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What tone profiles do different manufacturers have?

Discussion in 'Amps and Cabs [BG]' started by TheIndieKid, Nov 27, 2017.


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  1. Assuming there’s one of you among the TalkBass community who’s been through a multitude of different amp brands while using the same bass, I was hoping (for my benefit as well) that we could create a thread that generally describes the baked-in (or not) tone from each amp /cab manufacturer, so we beginners and experienced tone-seekers have a reference. For example, I don’t know, but it would look like:

    Fender:
    -Dark sounding
    -Hump in low mids with subdued high mids
    -Ideal for bass players who use (x) strings

    This is purely an example and is not accurate. I know different cabs have different qualities, but a 12” or 10” seems to be the standard for combos. To keep it consistent, we could keep the heads matched with the cab they were meant to be paired with.

    Anyway, fire away!
     
  2. blubass

    blubass

    Aug 3, 2007
    Modesto Ca
    Current: Blackstar, DR strings, Nady. Previous endorsements with: GK, Rotosound, Ernie Ball, Cleartone, EMG, Dean, Dava Picks, Rebel Straps, Dickies
    The only thing I could add, is that no matter how many times I've heard that brand x is muddy, there's just as many people who think it's clear and articulate. For those that think y is too bright, there's just as many who say it isn't that bright. I smell what you're stepping in with the question, but even very vague generalities will be met with contention by enough people to blur whatever truth you may be seeking.
     
    Relayer71, Andre678, Kro and 5 others like this.
  3. I understand what you’re saying. I guess the way to defeat that is to be as objective as possible and not say something is dark sounding or bright sounding, merely stating it has a dip in (x) frequency and a bump in (y) frequency.
     
  4. bigtone23

    bigtone23

    Dec 10, 2014
    Denver, CO
    It's kind of hard to quantify as there are the factors of the cab used, the bass used, pedals/cable length and the room, but here's my generic input based on experience:
    SWR/Eden/Markbass/Trace Elliot: clean, like playing through a studio monitor set up. Purity of tone.
    Ampeg/GK: can be clean, but also have a nice grit to them, rock bass amps from the get go.
    70s-80s Acoustic and same era Peavey: colorful and punchy. Not for everyone since they are quite colorful.
     
  5. I don't want to appear pompous but every decent amp I have used now that I have kind of learnt my playing technique sounds very very similar to any other assuming the EQ is nominally flat. I believe that fingering/pick technique and your bass has way more influence on final tone than the amp. Of course, effects and extreme EQ settings will have a major influence too, but we all (should) develop our own sound because most of us play slightly differently. A good amp will still sound crap if playing technique is poor.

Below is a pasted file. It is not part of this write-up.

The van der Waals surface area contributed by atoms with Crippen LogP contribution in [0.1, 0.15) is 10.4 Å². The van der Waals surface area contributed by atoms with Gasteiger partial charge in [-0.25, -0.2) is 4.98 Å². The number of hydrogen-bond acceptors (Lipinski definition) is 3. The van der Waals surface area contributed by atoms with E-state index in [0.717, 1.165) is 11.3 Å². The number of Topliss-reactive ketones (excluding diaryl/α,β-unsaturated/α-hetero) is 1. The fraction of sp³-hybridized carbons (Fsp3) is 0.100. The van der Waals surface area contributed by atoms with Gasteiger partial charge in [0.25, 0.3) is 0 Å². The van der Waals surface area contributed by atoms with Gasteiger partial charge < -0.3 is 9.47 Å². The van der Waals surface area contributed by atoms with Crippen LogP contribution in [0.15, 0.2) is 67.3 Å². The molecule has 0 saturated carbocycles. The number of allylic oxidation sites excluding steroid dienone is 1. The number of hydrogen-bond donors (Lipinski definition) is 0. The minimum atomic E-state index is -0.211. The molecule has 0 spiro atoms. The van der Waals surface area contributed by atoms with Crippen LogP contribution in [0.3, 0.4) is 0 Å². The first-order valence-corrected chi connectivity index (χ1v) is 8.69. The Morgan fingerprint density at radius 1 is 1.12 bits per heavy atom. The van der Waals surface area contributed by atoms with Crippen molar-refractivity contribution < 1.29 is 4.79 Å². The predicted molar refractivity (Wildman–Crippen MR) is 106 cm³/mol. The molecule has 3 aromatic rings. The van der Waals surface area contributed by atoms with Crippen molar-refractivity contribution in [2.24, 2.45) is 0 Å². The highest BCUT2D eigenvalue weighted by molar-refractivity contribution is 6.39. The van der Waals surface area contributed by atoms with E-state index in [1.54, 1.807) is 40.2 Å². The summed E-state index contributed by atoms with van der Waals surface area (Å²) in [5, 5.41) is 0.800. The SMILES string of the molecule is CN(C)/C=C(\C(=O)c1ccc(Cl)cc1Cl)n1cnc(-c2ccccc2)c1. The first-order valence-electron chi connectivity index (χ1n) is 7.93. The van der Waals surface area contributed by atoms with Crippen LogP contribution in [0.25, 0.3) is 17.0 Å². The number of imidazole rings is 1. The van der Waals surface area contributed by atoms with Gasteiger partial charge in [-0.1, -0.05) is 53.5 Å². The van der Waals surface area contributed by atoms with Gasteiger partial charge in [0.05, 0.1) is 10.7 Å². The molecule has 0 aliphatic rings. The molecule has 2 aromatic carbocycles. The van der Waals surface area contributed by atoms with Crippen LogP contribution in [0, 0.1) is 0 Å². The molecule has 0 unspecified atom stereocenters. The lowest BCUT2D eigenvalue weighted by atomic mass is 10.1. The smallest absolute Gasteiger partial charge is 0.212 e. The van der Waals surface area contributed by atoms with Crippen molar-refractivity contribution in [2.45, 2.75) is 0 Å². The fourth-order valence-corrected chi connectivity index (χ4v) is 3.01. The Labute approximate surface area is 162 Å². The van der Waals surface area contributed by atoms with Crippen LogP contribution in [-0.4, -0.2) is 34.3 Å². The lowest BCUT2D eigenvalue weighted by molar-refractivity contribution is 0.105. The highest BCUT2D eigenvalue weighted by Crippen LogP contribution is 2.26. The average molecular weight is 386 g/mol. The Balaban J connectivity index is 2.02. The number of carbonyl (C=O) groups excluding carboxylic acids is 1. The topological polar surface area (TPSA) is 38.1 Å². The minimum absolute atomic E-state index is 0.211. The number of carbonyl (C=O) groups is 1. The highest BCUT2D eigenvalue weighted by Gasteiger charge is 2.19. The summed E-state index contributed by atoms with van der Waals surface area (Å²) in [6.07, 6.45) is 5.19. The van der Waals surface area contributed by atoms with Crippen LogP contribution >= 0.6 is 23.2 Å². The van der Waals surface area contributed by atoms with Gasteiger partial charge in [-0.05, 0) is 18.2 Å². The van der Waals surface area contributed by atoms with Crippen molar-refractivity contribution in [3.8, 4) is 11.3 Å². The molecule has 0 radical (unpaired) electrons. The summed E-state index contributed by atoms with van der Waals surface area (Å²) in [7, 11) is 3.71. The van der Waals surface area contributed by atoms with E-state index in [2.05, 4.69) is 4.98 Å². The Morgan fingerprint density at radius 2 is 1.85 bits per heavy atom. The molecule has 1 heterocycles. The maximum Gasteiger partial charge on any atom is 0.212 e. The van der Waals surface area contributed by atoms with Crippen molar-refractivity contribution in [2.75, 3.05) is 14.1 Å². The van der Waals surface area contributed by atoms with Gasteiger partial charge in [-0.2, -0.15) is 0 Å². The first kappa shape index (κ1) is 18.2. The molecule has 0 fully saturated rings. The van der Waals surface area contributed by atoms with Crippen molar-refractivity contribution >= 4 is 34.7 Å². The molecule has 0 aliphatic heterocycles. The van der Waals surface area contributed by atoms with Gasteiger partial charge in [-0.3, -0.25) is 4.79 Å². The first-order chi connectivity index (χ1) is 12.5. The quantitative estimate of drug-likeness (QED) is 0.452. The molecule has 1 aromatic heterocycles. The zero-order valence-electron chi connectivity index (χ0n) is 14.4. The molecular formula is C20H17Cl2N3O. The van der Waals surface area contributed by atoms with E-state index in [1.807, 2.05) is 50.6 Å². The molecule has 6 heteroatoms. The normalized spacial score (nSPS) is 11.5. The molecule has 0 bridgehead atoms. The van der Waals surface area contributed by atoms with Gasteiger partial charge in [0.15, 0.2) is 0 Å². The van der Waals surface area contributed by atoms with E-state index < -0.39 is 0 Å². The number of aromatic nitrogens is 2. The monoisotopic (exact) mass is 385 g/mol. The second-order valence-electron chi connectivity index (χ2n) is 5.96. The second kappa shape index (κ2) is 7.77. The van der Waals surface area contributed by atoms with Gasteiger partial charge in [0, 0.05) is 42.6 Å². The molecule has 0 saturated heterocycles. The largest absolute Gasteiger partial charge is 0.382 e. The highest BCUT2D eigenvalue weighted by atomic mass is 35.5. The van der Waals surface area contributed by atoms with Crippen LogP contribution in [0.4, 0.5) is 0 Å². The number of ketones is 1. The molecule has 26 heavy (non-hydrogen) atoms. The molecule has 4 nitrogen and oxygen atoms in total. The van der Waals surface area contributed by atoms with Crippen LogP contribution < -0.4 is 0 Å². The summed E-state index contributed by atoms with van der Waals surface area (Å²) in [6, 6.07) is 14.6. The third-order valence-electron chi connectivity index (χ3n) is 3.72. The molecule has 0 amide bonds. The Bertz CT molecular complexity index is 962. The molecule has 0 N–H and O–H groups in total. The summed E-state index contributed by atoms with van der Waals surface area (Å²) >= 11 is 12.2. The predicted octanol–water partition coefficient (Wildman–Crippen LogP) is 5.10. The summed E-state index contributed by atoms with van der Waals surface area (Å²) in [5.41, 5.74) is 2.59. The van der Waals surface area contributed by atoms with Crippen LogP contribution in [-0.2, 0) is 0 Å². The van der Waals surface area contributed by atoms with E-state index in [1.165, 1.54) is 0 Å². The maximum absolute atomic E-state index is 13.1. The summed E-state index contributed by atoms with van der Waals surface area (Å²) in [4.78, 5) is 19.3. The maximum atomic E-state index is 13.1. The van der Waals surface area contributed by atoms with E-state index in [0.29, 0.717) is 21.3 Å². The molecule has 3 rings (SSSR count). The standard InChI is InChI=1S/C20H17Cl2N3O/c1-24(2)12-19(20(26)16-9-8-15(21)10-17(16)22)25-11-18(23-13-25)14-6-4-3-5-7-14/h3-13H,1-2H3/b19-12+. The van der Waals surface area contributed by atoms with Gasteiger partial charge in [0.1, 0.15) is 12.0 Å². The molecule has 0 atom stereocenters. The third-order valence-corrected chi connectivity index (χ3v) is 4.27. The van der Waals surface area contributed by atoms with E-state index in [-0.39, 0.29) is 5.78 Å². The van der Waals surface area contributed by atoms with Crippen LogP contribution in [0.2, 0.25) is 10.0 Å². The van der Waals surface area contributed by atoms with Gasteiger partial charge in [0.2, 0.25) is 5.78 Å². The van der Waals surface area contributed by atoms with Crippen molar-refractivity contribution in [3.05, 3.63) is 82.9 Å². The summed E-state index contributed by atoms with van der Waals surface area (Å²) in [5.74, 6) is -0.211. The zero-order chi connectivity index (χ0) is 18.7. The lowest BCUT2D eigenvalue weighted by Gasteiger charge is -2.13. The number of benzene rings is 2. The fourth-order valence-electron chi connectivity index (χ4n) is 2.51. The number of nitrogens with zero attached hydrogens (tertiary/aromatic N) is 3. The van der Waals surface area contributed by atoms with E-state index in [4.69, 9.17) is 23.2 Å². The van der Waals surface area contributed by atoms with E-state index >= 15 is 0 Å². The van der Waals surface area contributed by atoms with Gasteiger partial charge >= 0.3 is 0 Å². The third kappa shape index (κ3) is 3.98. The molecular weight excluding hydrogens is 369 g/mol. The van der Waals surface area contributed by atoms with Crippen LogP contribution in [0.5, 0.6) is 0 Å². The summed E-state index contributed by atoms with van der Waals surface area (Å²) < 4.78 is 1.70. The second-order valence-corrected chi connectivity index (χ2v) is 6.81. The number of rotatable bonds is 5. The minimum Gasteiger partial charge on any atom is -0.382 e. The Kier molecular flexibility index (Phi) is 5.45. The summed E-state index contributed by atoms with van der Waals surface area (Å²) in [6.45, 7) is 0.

6. n1as

    n1as

    Mar 29, 2013
    Years ago I did some measurement on SWR, GK and Eden amps. With the tone controls at their neutral position, SWR boosted lows and highs and provided a cut at around 220 Hz. GK was similar but had the cut at about 500 Hz with more treble boost (IIRC).

    Eden's amp was flat with the tone controls at the neutral position. You had to dial in the tone you wanted. Their tone controls gave lots of boost/cut over a rather narrow adjustment range so they developed the reputation of having "powerful" EQ.

    My Aguilar TH-350 was a bit of a lower-mid hump (330 Hz?) with rolled off treble and slightly rolled off bass. Very anti-SWR.

    My Genz-Benz Shuttle 350 was flat with the EQ set flat. Like the Eden you had to dial in the tone you wanted, it didn't come with anything baked in.

    My Fender Rumble repeats the similar theme of boosted lows and highs with a mid scoop. I don't recall the frequency of the mid scoop but I would guess it to be around 500 Hz.
     
    BikerBob likes this.
  7. Totally agree. If you know the tone you want and the frequency profile to achieve it, almost any good amp with a flexible multiband (semi parametric) EQ section or outboard graphic equaliser can get you there.
     
    n1as likes this.
  8. bigtone23

    bigtone23

    Dec 10, 2014
    Denver, CO
    This is what I was hoping to see--some measurements. There have been posts on this board about how to 'flatten' certain amps, like a GK needs to have the contour and presence off with the low and high mids bumped up to 2-3 o' clock to be "flat" sounding.

    I can attest to the Eden EQ thing. I have a WT-500 that I love. The EQ stays mostly at noon and the enhance knob off to 9 o'clock. The EQ knobs have detents, and one small click in either direction really makes a noticeable change.

    My Peavey Century 200 has a baked in mid scoop. From how the EQ acts and sounds, reinforced by the description in the manual, the mid is passive and cut only, the treble and bass are roughly +/- 15 db. The treble is extra bright, perhaps purposefully to make those 70s cabs without horns to cut. I tend to run it with the mids cranked, bass on 6 and treble on 1 or 2 to get a tone that approaches the flatness of the Eden at noon.

    My Fender Bassman Ten also has a pretty dramatic baked in scoop somewhere in the lower mids--300Hz-ish, particularly in the 'normal' guitar channel, which sounds better for bass, imho. Not sure if any amount of knob tweaking can flatten that curve.
     

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